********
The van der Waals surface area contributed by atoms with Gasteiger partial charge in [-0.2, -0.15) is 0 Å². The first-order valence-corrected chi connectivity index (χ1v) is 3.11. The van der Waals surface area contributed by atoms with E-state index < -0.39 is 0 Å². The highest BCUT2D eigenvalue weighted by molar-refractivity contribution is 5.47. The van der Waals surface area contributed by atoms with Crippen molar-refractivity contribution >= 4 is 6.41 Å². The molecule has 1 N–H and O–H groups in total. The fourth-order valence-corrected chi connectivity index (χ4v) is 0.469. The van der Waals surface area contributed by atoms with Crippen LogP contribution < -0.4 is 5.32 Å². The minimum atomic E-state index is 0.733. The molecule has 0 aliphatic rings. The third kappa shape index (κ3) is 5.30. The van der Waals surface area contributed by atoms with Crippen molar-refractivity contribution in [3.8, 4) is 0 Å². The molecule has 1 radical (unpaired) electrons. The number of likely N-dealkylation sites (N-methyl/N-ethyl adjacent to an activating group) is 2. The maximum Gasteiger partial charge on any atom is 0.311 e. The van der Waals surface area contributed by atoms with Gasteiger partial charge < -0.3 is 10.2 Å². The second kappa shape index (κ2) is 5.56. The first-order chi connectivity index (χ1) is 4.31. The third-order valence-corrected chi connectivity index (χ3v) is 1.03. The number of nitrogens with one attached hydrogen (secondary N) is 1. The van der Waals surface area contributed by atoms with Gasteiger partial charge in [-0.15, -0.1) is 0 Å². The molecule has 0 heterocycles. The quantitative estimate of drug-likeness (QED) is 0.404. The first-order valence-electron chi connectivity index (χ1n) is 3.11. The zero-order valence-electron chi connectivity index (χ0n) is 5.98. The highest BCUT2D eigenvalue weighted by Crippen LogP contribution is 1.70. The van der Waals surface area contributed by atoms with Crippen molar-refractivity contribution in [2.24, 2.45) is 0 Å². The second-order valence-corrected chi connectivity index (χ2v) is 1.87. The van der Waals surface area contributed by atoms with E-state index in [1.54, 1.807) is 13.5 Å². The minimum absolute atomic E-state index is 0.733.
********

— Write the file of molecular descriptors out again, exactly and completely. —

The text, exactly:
The van der Waals surface area contributed by atoms with Gasteiger partial charge in [-0.2, -0.15) is 0 Å². The first-order valence-corrected chi connectivity index (χ1v) is 3.11. The van der Waals surface area contributed by atoms with E-state index < -0.39 is 0 Å². The highest BCUT2D eigenvalue weighted by molar-refractivity contribution is 5.47. The van der Waals surface area contributed by atoms with Crippen molar-refractivity contribution >= 4 is 6.41 Å². The molecule has 1 N–H and O–H groups in total. The fourth-order valence-corrected chi connectivity index (χ4v) is 0.469. The van der Waals surface area contributed by atoms with Crippen LogP contribution < -0.4 is 5.32 Å². The minimum atomic E-state index is 0.733. The molecule has 0 aliphatic rings. The third kappa shape index (κ3) is 5.30. The van der Waals surface area contributed by atoms with Crippen molar-refractivity contribution in [3.8, 4) is 0 Å². The molecule has 1 radical (unpaired) electrons. The number of likely N-dealkylation sites (N-methyl/N-ethyl adjacent to an activating group) is 2. The maximum Gasteiger partial charge on any atom is 0.311 e. The van der Waals surface area contributed by atoms with Gasteiger partial charge < -0.3 is 10.2 Å². The second kappa shape index (κ2) is 5.56. The first-order chi connectivity index (χ1) is 4.31. The third-order valence-corrected chi connectivity index (χ3v) is 1.03. The number of nitrogens with one attached hydrogen (secondary N) is 1. The van der Waals surface area contributed by atoms with Gasteiger partial charge in [-0.15, -0.1) is 0 Å². The molecule has 0 heterocycles. The quantitative estimate of drug-likeness (QED) is 0.404. The first-order valence-electron chi connectivity index (χ1n) is 3.11. The zero-order valence-electron chi connectivity index (χ0n) is 5.98. The highest BCUT2D eigenvalue weighted by Crippen LogP contribution is 1.70. The van der Waals surface area contributed by atoms with Crippen molar-refractivity contribution in [2.24, 2.45) is 0 Å². The second-order valence-corrected chi connectivity index (χ2v) is 1.87. The van der Waals surface area contributed by atoms with E-state index in [1.54, 1.807) is 13.5 Å². The minimum absolute atomic E-state index is 0.733.